Movie #97: A Woman Under the Influence
Manly Footwear: We went to see Amanda Palmer perform in Toronto the weekend that we watched this film, and I wondered if some of the points she made—about the absence of female songwriting icons in the 1980s, for example—would be part of the way I viewed A Woman Under the Influence now, since I have already seen it 6 or 7 times during last 15 years. Would I find it misogynistic, given the attention #metoo has focused on the male directorial gaze? Or exploitative of the mentally ill? Or simply self-indulgent, given Palmer’s ability to reinvent self-indulgent art as profound cabaret? Thankfully, Palmer’s performance was transcendent, and I was glad to have had access to her vision because she reminded me that equity is always the goal, that the more various and inclusive the voices making up the chorus of our vision, the better chance we have to be astonished, and that, after 7 or 8 viewings, A Woman Under The Influence still astonishes me.
I love the idea that Cassavetes did not consider Gena Rowlands’ character “crazy,” for example. Accepting that Mabel and Nickie were just two people smothered by their gender roles is interesting and difficult to do, because they are both clearly fucking nuts, in a way that is both historically conditioned and contemporary. Mabel would never think to take the kids out of school and get them drunk, but Nick didn’t actually think about it, either, his connection to the children was one of labor, that children were to be wrangled the way a busted water main might be repaired. Of course, like a water main, they will never get truly fixed, and that question—shit, what happens to those kids?—looms over the film from the bottom (literally, in terms of camera angles) up.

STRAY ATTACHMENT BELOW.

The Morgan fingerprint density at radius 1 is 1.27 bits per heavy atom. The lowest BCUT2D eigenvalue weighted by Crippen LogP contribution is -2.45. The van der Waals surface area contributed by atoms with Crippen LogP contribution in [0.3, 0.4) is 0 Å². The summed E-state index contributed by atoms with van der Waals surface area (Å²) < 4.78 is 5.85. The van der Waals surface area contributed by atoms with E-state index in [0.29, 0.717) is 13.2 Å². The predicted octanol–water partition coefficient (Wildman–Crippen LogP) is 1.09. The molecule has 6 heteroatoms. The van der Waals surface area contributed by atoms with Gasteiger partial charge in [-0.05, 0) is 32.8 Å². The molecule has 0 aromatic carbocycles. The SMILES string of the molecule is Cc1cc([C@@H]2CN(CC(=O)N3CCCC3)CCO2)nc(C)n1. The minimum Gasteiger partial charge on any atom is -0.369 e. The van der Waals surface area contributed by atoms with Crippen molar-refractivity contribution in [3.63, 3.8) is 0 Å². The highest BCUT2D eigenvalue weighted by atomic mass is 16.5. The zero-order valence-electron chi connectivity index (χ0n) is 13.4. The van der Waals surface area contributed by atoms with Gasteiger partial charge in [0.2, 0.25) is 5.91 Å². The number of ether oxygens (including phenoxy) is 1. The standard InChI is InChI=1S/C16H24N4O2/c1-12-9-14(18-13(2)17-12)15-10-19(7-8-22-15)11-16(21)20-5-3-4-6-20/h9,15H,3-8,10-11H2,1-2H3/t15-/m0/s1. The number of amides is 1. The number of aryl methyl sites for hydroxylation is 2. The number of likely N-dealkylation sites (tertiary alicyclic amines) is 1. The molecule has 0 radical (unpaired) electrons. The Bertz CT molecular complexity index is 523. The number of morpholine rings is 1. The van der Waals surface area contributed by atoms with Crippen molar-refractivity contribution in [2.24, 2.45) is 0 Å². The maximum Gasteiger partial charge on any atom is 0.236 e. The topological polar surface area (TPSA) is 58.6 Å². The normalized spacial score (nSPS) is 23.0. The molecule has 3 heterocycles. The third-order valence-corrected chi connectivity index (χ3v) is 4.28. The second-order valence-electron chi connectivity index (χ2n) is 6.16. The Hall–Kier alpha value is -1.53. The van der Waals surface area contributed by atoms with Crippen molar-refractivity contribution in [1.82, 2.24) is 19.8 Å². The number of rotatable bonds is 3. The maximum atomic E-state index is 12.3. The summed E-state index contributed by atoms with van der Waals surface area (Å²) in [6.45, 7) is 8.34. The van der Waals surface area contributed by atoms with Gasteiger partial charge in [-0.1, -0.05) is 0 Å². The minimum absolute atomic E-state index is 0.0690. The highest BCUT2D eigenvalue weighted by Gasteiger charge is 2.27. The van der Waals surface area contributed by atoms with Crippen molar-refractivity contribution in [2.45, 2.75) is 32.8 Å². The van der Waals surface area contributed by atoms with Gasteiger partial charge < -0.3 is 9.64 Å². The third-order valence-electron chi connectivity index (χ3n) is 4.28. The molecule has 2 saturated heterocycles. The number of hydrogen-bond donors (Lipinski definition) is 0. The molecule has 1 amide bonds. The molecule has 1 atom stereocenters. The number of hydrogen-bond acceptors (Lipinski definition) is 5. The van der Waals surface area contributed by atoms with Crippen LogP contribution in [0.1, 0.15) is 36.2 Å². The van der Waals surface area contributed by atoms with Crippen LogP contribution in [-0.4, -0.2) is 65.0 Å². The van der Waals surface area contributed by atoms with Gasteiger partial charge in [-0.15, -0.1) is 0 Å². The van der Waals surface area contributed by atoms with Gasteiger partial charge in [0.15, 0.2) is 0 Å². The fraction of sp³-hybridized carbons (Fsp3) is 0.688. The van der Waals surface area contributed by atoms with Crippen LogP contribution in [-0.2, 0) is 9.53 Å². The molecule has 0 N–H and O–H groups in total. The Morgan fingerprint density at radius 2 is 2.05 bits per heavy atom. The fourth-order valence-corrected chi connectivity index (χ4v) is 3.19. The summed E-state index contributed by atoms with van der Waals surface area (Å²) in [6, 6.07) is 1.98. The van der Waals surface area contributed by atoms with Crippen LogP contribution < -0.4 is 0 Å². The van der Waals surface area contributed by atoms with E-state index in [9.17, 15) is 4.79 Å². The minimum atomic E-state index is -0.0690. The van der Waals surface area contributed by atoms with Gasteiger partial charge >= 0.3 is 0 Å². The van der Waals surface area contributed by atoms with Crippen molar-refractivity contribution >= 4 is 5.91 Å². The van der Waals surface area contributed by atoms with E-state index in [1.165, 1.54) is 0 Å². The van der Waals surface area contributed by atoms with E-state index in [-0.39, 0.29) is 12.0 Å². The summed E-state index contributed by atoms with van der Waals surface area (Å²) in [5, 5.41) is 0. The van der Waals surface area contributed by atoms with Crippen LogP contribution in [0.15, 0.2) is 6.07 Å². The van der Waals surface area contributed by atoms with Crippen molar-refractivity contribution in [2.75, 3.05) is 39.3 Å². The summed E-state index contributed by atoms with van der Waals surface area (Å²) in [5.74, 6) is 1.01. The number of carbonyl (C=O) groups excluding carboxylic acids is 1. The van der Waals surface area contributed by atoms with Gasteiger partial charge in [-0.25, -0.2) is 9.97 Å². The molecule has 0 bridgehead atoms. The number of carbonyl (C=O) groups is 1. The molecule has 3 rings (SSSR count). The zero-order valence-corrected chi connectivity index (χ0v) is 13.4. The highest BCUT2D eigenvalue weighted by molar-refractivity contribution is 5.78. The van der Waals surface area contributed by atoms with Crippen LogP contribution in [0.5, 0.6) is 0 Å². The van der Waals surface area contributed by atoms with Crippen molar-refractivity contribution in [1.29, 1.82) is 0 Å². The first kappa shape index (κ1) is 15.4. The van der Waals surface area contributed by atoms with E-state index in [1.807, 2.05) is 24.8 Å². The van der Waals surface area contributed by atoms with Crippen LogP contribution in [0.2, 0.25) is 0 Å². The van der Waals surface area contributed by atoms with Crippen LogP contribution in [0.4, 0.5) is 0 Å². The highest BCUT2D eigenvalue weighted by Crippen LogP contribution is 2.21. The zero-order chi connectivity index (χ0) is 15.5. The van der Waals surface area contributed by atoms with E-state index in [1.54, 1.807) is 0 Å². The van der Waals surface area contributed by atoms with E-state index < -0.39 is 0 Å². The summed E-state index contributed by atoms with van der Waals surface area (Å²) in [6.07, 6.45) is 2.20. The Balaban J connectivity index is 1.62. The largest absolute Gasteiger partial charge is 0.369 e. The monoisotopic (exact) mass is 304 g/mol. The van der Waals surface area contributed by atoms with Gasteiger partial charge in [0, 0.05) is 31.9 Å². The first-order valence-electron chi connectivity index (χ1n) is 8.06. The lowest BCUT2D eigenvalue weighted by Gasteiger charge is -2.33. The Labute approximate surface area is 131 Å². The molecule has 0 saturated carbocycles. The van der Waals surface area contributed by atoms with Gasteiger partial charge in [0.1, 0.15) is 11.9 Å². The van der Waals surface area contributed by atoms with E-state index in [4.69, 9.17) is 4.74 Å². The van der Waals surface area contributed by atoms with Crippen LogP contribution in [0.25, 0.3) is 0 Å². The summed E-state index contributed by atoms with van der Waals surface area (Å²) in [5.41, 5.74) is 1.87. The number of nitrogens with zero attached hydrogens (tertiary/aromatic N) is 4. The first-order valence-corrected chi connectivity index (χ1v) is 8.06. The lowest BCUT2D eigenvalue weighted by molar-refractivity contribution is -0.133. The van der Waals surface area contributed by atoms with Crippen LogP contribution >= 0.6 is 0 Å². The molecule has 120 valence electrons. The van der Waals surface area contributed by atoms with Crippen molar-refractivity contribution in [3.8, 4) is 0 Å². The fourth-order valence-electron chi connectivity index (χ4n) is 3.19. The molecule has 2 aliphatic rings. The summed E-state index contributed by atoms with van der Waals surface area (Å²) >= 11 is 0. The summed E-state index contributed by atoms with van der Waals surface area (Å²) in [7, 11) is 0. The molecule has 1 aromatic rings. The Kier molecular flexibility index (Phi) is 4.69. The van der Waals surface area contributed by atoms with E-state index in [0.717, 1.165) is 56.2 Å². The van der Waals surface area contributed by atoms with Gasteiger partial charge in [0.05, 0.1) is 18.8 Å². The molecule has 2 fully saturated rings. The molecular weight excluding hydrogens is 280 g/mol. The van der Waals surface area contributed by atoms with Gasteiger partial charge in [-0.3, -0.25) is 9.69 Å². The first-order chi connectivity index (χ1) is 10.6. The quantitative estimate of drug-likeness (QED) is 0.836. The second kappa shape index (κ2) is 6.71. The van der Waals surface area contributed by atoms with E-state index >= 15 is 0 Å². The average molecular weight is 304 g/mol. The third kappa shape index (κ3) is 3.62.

And surely they turned out fine, the kids, just like we all turned out: fine. Everything in this movie verges on self-parody without lurching over, which is pretty fucking amazing give that the pacing is a drunken lurch (wow, editing and soundtrack and camera angles, hell yeah indie cinema!). If the measure of cinematic greatness is that the viewer cannot stop thinking about the film once they leave the theater, well, this one should be a lot closer to the top of the list.
This film is always so painful to watch and this time was no different.
The tale of a housewife, her husband and mental illness, it starts with Nick up to his chest in water working on a water main break with his crew. As the day progresses, he gets squirrelier and more agitated as it looks like the break is going to take longer to fix than the regular work day. The crew stops at a bar for liquid fortification and Nick makes a call to the home office – he demands to be clocked out and allowed to go home because he has a date with his wife. The next scene of the crew truck lurching and bucking to the site of the water main break shows how the home office reacted to demands.
The cut scenes show Mabel at home frantically wrangling her children and their stuff into their grandmother’s convertible. The conversations are fairly typical for families and the frenzy around packing up and going somewhere. The first real hint that something is a bit off is Mabel’s remorse as soon as the car is on the road that she shouldn’t have let the kids go as she’s trying to put on the shoe she fell out of in the lawn.